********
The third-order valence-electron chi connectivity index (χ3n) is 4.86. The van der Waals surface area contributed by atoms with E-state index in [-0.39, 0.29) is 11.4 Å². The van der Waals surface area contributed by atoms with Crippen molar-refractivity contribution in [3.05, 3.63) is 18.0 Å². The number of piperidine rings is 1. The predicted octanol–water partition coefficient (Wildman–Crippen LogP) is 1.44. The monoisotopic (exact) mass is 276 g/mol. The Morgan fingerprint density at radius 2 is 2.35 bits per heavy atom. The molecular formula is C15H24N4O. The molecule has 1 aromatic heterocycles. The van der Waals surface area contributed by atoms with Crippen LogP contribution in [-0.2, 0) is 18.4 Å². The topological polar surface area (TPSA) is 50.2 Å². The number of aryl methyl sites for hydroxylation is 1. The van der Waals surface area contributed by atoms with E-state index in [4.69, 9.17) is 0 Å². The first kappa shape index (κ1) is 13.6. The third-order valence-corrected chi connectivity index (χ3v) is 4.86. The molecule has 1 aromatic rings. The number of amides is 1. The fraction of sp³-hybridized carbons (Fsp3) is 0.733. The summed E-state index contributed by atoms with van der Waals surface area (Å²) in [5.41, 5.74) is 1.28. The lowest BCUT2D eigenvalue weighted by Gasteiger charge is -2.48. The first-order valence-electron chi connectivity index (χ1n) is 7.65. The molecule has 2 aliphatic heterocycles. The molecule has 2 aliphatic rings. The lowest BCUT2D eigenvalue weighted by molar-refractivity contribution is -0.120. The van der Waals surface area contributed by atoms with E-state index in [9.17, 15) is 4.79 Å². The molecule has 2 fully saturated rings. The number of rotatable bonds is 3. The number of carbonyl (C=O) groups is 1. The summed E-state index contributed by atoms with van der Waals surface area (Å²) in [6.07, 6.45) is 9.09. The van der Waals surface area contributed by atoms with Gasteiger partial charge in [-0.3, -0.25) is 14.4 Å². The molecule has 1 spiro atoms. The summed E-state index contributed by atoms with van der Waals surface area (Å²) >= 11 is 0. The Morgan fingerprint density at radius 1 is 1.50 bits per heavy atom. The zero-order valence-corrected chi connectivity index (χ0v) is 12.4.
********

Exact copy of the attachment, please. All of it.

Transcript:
The third-order valence-electron chi connectivity index (χ3n) is 4.86. The van der Waals surface area contributed by atoms with E-state index in [-0.39, 0.29) is 11.4 Å². The van der Waals surface area contributed by atoms with Crippen molar-refractivity contribution in [3.05, 3.63) is 18.0 Å². The number of piperidine rings is 1. The predicted octanol–water partition coefficient (Wildman–Crippen LogP) is 1.44. The monoisotopic (exact) mass is 276 g/mol. The Morgan fingerprint density at radius 2 is 2.35 bits per heavy atom. The molecular formula is C15H24N4O. The molecule has 1 aromatic heterocycles. The van der Waals surface area contributed by atoms with Crippen LogP contribution in [-0.2, 0) is 18.4 Å². The topological polar surface area (TPSA) is 50.2 Å². The number of aryl methyl sites for hydroxylation is 1. The van der Waals surface area contributed by atoms with E-state index in [4.69, 9.17) is 0 Å². The first kappa shape index (κ1) is 13.6. The third-order valence-corrected chi connectivity index (χ3v) is 4.86. The molecule has 1 aromatic rings. The number of amides is 1. The fraction of sp³-hybridized carbons (Fsp3) is 0.733. The summed E-state index contributed by atoms with van der Waals surface area (Å²) in [5.41, 5.74) is 1.28. The lowest BCUT2D eigenvalue weighted by Gasteiger charge is -2.48. The first-order valence-electron chi connectivity index (χ1n) is 7.65. The molecule has 2 aliphatic heterocycles. The molecule has 2 aliphatic rings. The lowest BCUT2D eigenvalue weighted by molar-refractivity contribution is -0.120. The van der Waals surface area contributed by atoms with E-state index in [9.17, 15) is 4.79 Å². The molecule has 2 fully saturated rings. The number of rotatable bonds is 3. The number of carbonyl (C=O) groups is 1. The summed E-state index contributed by atoms with van der Waals surface area (Å²) in [6.07, 6.45) is 9.09. The van der Waals surface area contributed by atoms with Gasteiger partial charge in [-0.3, -0.25) is 14.4 Å². The molecule has 1 spiro atoms. The summed E-state index contributed by atoms with van der Waals surface area (Å²) >= 11 is 0. The Morgan fingerprint density at radius 1 is 1.50 bits per heavy atom. The zero-order valence-corrected chi connectivity index (χ0v) is 12.4.